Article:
CrossFit is a high-intensity, constantly varied, functional movement exercise program that has seen a huge growth in popularity around the world since it first started in the early 2000s. What originally began as an exercise program to help train military forces, police and firemen is now taking the fitness world by storm. CrossFit workouts promise to keep members in the top shape of their lives, building muscle faster, promoting better recovery and usually meeting a whole support network of like-minded people in the process, too!
With a growing number of CrossFit-certified trainers, gyms and programs now offered across the world, you might be wondering what all the fuss is about.
What Is CrossFit?
CrossFit is a type of strength and conditioning workout that uses your own bodyweight for resistance in order to build power all over. Consistent with the benefits of high-intensity interval training (HIIT), this means no standard cardio workouts and hours spent at the gym.
CrossFit workouts might even be done entirely without any equipment or added weights, although some people choose to use weights for certain movements.
According to the founders of CrossFit.com, several simple observations taken from top-performing athletes training over the past 30 years formed the basic principles behind CrossFit workouts. Here are some of the key reasons CrossFit workouts were first introduced and why they’ve been growing in popularity ever since:
- Heavy lifters are able to apply more power to activities than endurance athletes. Powerlifters — those who attempt to lift maximum weights within three attempts — are especially strong.
- Sprinters and people conditioned to do burst training are usually able to match the cardiovascular benefits and abilities of endurance athletes but with less time spent training.
- Endurance athletes and bodybuilders are usually very specialized in their sports — for example, being aerobically fit or very muscular — but can be lacking in versatility (like having allover strength, power or stamina).
- Doing HIIT workouts and training at high intensities (meaning workouts that would be unsustainable for long periods of time) lead to numerous health benefits, including faster weight lossalong with more fat-burning and muscle-building.
- HIIT workouts can be done quickly (under an hour and sometimes much less) and don’t require someone to work out every single day to maintain strength.
CrossFit brings together knowledge from a diverse background of the world’s most physically fit people to form one full-body workout full of mind-body benefits. Specifically, CrossFit workouts cover “10 Fitness Domains,” including:
- Cardiovascular and Respiratory
1. Better Conditioning and Versatility
CrossFit programs are designed to increase physical performance in a diverse way, whether it means being able to simply perform everyday tasks better (like mowing the lawn) or preparing your body for tough competitions.
CrossFit athletes train their muscles, joints and ligaments using functional movements, which means they’re useful for more than just looking good in a bathing suit. Well-rounded workouts that use large muscle groups and various ranges of motion lead to better overall health, posture, flexibility, strength and balance.
2. The Ability to Break Through Plateaus
CrossFit is widely varied and based on compound, or functional, movements done in a high-intensity way. This type of training is considered most effective at achieving fitness results in the fastest amount of time, while also helping you break through plateaus and boredom.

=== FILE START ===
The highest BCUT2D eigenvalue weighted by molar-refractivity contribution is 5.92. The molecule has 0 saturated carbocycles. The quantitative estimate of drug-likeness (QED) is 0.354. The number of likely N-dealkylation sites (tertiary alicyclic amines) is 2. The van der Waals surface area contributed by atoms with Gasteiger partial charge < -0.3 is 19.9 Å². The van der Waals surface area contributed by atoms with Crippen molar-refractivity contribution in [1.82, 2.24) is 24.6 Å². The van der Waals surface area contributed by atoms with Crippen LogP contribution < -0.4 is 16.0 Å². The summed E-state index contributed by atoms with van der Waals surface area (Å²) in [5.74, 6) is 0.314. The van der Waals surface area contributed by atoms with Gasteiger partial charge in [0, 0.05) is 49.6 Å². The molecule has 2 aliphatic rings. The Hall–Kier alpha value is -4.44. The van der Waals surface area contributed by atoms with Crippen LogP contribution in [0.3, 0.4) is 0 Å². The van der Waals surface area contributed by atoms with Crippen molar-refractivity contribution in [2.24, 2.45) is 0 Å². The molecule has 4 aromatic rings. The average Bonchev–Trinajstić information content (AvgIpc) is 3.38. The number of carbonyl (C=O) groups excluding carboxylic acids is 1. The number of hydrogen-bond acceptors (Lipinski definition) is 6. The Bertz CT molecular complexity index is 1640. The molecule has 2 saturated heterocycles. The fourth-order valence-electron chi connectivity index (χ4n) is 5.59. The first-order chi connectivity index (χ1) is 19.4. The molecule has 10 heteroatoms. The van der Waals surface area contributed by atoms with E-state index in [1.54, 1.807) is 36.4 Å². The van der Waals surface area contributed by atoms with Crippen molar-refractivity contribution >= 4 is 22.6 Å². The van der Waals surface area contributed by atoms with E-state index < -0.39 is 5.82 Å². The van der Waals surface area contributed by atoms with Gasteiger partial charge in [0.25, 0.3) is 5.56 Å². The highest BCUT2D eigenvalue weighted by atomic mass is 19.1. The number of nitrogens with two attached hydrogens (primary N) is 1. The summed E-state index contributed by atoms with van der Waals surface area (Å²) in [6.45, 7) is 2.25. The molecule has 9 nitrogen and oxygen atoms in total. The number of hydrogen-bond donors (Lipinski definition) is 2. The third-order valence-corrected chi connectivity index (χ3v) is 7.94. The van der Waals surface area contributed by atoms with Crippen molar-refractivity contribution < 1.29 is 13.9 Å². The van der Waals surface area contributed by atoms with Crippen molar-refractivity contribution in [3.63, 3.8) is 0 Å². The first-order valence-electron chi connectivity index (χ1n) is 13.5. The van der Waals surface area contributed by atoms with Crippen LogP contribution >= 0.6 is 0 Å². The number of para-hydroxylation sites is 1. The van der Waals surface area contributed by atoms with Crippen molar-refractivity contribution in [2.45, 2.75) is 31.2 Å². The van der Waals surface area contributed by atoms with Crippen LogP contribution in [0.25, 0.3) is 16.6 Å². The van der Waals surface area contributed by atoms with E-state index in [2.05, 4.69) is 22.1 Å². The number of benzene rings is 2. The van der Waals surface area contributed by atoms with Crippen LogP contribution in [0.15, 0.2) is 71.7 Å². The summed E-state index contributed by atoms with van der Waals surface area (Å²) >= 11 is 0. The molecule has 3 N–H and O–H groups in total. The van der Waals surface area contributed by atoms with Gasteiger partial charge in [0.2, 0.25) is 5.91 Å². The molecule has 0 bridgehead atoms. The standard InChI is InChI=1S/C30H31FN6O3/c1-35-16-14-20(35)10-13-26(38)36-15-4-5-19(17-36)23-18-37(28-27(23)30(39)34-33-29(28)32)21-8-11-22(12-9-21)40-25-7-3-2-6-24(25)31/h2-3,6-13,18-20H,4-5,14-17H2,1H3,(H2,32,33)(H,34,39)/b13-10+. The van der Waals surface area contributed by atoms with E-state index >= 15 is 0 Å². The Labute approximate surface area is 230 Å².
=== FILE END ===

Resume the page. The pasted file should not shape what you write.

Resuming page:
CrossFit isn’t just one type of workout repeated day after day — in fact, it’s basically the opposite. By continuously switching up the types of exercises performed, muscles used and intensity, CrossFit workouts keep you from plateauing since your muscles constantly have to work in new ways.
Each program itself can be adjusted to accommodate all types of people simply by switching up the weight load, duration and intensity of the workouts based on someone’s level of physical fitness.
3. Help Losing Weight Fast
While many people dread doing steady-state cardio exercises, yet force themselves to do them anyway hoping to lose weight, they’re not aware that high-intensity burst training exercises can actually burn more fat and in less time.
In fact, according to a systemic review published in 2020, CrossFit workouts have “been shown to be effective in improving body composition – an increase in lean body mass (Brisebois et al., 2018) and a decrease in body fat (Murawska-Cialowicz et al. 2015; Feito et al. 2018b).”
4. Less Time Spent Working Out but More Results
Many people feel that they don’t have time to regularly exercise — try these exercise hacks if you’re always time-crunched — and if they do manage to squeeze in a workout, they might not use that time to their best advantage. Group-based high-intensity functional training (HIFT) provides time-efficient aerobic and resistance exercise at self-selected intensity levels.
A 2013 study done by the Department of Kinesiology at Kansas State University examined effects of HIFT as compared to moderate-intensity aerobic and resistance training (ART) on rates of exercise initiation, enjoyment, adherence and intentions. The researchers found that HIFT participants spent significantly less time exercising per week than ART participants, yet were able to maintain exercise enjoyment and were more likely to continue.
Considering that many people choose not to exercise due to a lack of time or boredom, high-intensity exercise options like CrossFit workouts should, therefore, be included in public health interventions to increase activity.
5. Ongoing Motivation and a Solid Support System